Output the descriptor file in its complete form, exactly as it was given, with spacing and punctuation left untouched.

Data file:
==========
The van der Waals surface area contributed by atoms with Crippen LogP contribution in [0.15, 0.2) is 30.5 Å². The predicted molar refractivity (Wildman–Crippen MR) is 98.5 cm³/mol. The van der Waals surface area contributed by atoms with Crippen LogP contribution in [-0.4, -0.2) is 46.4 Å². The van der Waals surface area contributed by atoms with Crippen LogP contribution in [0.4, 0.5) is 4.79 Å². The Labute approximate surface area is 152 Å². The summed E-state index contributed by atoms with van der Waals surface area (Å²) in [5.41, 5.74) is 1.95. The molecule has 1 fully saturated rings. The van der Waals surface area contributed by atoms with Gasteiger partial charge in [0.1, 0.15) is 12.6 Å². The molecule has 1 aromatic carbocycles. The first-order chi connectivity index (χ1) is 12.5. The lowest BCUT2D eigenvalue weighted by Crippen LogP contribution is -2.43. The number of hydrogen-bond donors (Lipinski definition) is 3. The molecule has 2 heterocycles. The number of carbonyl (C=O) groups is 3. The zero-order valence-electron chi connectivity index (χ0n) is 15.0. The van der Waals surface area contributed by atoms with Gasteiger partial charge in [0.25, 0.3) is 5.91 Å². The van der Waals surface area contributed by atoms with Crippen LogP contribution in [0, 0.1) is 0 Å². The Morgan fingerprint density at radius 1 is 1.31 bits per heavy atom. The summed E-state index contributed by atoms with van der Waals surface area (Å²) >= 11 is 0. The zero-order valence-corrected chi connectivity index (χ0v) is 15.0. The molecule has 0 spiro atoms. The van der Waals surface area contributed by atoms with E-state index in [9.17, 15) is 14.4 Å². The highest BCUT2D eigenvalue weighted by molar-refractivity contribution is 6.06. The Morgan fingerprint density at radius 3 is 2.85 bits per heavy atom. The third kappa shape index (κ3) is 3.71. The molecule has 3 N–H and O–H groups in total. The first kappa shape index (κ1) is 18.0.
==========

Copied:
The van der Waals surface area contributed by atoms with Crippen LogP contribution in [0.15, 0.2) is 30.5 Å². The predicted molar refractivity (Wildman–Crippen MR) is 98.5 cm³/mol. The van der Waals surface area contributed by atoms with Crippen LogP contribution in [-0.4, -0.2) is 46.4 Å². The van der Waals surface area contributed by atoms with Crippen LogP contribution in [0.4, 0.5) is 4.79 Å². The Labute approximate surface area is 152 Å². The summed E-state index contributed by atoms with van der Waals surface area (Å²) in [5.41, 5.74) is 1.95. The molecule has 1 fully saturated rings. The van der Waals surface area contributed by atoms with Gasteiger partial charge in [0.1, 0.15) is 12.6 Å². The molecule has 1 aromatic carbocycles. The first-order chi connectivity index (χ1) is 12.5. The lowest BCUT2D eigenvalue weighted by Crippen LogP contribution is -2.43. The number of hydrogen-bond donors (Lipinski definition) is 3. The molecule has 2 heterocycles. The number of carbonyl (C=O) groups is 3. The zero-order valence-electron chi connectivity index (χ0n) is 15.0. The van der Waals surface area contributed by atoms with Gasteiger partial charge in [0.25, 0.3) is 5.91 Å². The van der Waals surface area contributed by atoms with Crippen LogP contribution in [0, 0.1) is 0 Å². The Morgan fingerprint density at radius 1 is 1.31 bits per heavy atom. The summed E-state index contributed by atoms with van der Waals surface area (Å²) >= 11 is 0. The zero-order valence-corrected chi connectivity index (χ0v) is 15.0. The molecule has 0 spiro atoms. The van der Waals surface area contributed by atoms with E-state index in [9.17, 15) is 14.4 Å². The highest BCUT2D eigenvalue weighted by molar-refractivity contribution is 6.06. The Morgan fingerprint density at radius 3 is 2.85 bits per heavy atom. The third kappa shape index (κ3) is 3.71. The molecule has 3 N–H and O–H groups in total. The first kappa shape index (κ1) is 18.0.